I got it in my head that I wanted to be more of a part of the local arts scene in Indianapolis. The second thought that popped into my head: what local arts scene? I mean, come on, it’s Indianapolis. We’re not exactly the Mecca of the arts world so why would I expect the arts scene to be much more than drunken rednecks and dirty limericks?

I know. But I’m working on my prejudices.

My weekend investigation of the local arts began Friday night with my infiltration of The United States of Mind. The United States of Mind is a community based event space which offers drum classes, drum sales and repair, poetry readings, music and art related events as well as Indy’s only chai café. We are a communal center that enables diverse individuals to express, experience and share music, poetry, and art with one another.

This was actually my second time at USOM, the first being a reconnaissance mission two weeks before. I heard tell that they had an open mic night every Friday evening, but before I was willing to expose all of my friends to quite possibly the latest in Vogon poetry, I thought that I would check it out. For the most part–granted, I’m no poetry buff–the poetry was decent, in a couple cases, exceptional. There were a few songs and one rap performance, so it was all good. More of the same when we went again, though some friends of mine performed a few pieces.

Nothing made my ears bleed, so it was all good.

Saturday I meant to spend on another trip to see Brian, except in this case, Brian Keene. He was doing a signing in Morris, IL, so I thought that I would pop over and see that. I thought that I had communicated this to my wife. Apparently, as I reviewed the details of the trip, phrases like “three hours there”, “three hours back”, “hanging out for three to six hours”, “possible drinking and vomiting”, and most importantly “you having the kids all day” caught her attention and the trip got vetoed. Instead, she proposed that we accompany our friends (our practically adopted daughters since they’ve taken to calling me “dad”, not at all making me feel every day of my age) down to the Talbot Street Art Fair.

When the Talbot Street Art Fair opens for business at 10 a.m. on Saturday, it will mark its 50th anniversary. For the 250 artists and craftspeople who will be on hand, it’s likely to be business as usual — which means large crowds, brisk sales and a good time. If you’ve never been to the event, it’s a true street fair, with booths spread along Talbott Street from 16th to 19th streets, as well as along the side streets in that area. You’ll find everything from paintings and sculpture to ceramics, textile art, jewelry, photographs, prints, garden art and woodworking. And you’ll discover an event that’s a significant part of the city’s cultural history. At age 50, Talbot Street is the city’s oldest art fair.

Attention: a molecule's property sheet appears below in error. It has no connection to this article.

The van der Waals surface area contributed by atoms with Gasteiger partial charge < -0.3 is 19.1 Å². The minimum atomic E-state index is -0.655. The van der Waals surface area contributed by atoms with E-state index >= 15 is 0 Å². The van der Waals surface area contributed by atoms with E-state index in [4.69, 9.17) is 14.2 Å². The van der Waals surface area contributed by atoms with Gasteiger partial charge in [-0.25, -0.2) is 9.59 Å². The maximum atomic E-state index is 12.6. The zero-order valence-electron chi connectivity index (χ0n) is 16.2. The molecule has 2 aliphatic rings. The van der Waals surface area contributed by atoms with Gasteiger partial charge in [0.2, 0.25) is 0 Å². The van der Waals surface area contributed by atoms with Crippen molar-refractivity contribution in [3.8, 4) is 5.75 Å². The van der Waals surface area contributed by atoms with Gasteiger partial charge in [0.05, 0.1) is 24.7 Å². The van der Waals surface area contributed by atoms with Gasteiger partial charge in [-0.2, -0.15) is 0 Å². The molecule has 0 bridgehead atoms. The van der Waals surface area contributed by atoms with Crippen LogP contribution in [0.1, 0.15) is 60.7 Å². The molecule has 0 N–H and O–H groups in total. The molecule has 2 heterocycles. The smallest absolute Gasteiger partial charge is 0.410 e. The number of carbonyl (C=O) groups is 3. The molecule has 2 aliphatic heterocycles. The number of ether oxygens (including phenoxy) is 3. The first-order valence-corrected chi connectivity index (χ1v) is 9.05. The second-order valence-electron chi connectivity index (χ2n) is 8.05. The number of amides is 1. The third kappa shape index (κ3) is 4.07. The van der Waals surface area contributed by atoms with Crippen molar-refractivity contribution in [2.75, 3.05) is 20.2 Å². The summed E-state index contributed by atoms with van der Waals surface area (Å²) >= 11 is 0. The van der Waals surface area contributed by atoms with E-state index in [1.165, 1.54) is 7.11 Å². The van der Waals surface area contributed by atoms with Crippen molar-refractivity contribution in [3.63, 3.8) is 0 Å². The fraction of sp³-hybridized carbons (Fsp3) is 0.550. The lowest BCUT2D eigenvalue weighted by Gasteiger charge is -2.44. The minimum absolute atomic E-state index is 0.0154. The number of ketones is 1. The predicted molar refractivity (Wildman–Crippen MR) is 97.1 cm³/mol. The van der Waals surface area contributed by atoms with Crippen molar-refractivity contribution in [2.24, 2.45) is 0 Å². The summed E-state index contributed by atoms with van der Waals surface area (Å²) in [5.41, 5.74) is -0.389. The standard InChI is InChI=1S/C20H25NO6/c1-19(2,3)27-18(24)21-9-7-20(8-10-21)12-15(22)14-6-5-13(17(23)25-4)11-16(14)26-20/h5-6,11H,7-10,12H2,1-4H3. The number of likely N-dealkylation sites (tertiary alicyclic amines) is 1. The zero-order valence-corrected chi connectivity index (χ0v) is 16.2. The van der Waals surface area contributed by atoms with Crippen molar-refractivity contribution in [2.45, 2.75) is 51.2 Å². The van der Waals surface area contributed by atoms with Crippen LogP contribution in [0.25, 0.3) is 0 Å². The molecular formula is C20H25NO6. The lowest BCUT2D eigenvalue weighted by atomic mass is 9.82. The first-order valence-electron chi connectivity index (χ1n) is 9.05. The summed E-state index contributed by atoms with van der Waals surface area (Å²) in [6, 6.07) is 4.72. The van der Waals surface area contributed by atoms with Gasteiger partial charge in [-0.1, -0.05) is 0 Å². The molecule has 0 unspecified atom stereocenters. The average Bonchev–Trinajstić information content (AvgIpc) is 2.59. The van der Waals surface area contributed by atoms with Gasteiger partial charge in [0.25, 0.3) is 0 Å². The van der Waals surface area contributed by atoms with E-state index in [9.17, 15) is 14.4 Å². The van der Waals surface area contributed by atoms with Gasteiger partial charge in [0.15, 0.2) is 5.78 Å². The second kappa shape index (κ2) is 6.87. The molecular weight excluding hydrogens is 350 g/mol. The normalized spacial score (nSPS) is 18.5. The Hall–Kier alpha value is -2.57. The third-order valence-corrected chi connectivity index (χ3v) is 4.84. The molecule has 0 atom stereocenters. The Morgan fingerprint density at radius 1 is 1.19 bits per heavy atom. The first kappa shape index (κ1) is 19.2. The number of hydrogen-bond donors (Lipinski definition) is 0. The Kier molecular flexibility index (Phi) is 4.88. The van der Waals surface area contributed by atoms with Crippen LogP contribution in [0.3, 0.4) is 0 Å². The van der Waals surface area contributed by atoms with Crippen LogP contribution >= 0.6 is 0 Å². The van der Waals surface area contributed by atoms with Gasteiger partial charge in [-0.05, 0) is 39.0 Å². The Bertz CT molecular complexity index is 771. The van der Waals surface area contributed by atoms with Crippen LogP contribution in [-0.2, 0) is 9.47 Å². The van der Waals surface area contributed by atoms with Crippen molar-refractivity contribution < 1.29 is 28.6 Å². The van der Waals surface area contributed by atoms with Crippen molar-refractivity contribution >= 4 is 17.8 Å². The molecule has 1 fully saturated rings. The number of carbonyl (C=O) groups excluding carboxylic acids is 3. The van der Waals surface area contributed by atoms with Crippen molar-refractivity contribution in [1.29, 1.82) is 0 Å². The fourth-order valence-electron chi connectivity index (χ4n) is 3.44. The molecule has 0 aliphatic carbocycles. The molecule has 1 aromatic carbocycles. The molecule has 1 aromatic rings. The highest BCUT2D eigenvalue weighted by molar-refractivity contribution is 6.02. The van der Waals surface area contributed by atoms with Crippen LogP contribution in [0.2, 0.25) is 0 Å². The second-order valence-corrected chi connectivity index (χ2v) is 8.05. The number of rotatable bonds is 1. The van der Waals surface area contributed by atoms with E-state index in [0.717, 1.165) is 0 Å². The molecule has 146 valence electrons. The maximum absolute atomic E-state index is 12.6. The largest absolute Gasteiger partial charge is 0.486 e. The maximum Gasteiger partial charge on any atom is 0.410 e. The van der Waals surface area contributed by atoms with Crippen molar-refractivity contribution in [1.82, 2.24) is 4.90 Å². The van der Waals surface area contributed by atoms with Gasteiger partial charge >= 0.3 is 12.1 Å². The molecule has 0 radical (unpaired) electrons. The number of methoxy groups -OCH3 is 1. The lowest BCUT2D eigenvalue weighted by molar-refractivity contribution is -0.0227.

It’s also pretty boring, especially when you have two kids in tow. It’s hard to convince a four and almost three year old that looking at jewelry can be fun. At least not when the heavens decide to open up and piss all over us in torrents. The rain proved brief, however, and we opted to spend the rest of the day at the Independent Music and Art Festival.

The Harrison Center for the Arts seeks to be a catalyst for renewal in the city of Indianapolis by fostering awareness, appreciation, and community in arts and culture. Harrison Center tenants include: 15 local artists (studio space),VSA Arts, Herron School of Art, the Harrison Art Gallery, Primary Colours, The Advent Project, The Nature Conservancy, and Redeemer Presbyterian Church.

The Harrison Center also hosted the Oncology on Canvas show in its gallery. Talk to me all you want about extreme horror, this art (“reducing life to the color of survival” as one artist put it) moved me in a much more powerful way. These paintings by real life cancer survivors, or their friends, both turned my stomach and was achingly beautiful. No one in our group could speak the entire time we toured the exhibit. We just moved from portrait to portrait in reverent silence.

I actually ended up making a lot of contacts at the IMAF. You see, one of the things I wanted a church ministry to do was be involved in the arts. Not do a “ministry”, for example “painting God’s way” or whatever, but getting out and serving the needs of artists, for no other reason that serving them. This is a lot of what The Advent Project and Redeemer Pres are doing, so I wanted to make some contacts and see what help we could be. Why invent the wheel if there are already people in place? It’s not like we’re in competition with them.

Not one for the independent music scene, it also turned out that I knew a lot of the bands, or people in the bands. The members of Wolfy are roommates of a friend of mine; USOM open mic night host T.J. Reynolds is a member of the drum group-cum-reggae band Undefeatable Beats; I used to attend a church with a member of Emory Salem; and my friend insisted that we stay to hear Extra Blue Kind, with the exception of Undefeatable Beats, was the band that I liked the most, though they were very different flavors.

All in all, if I had to miss Brian Keene’s signing, this wasn’t a bad condolence event to pass away a day.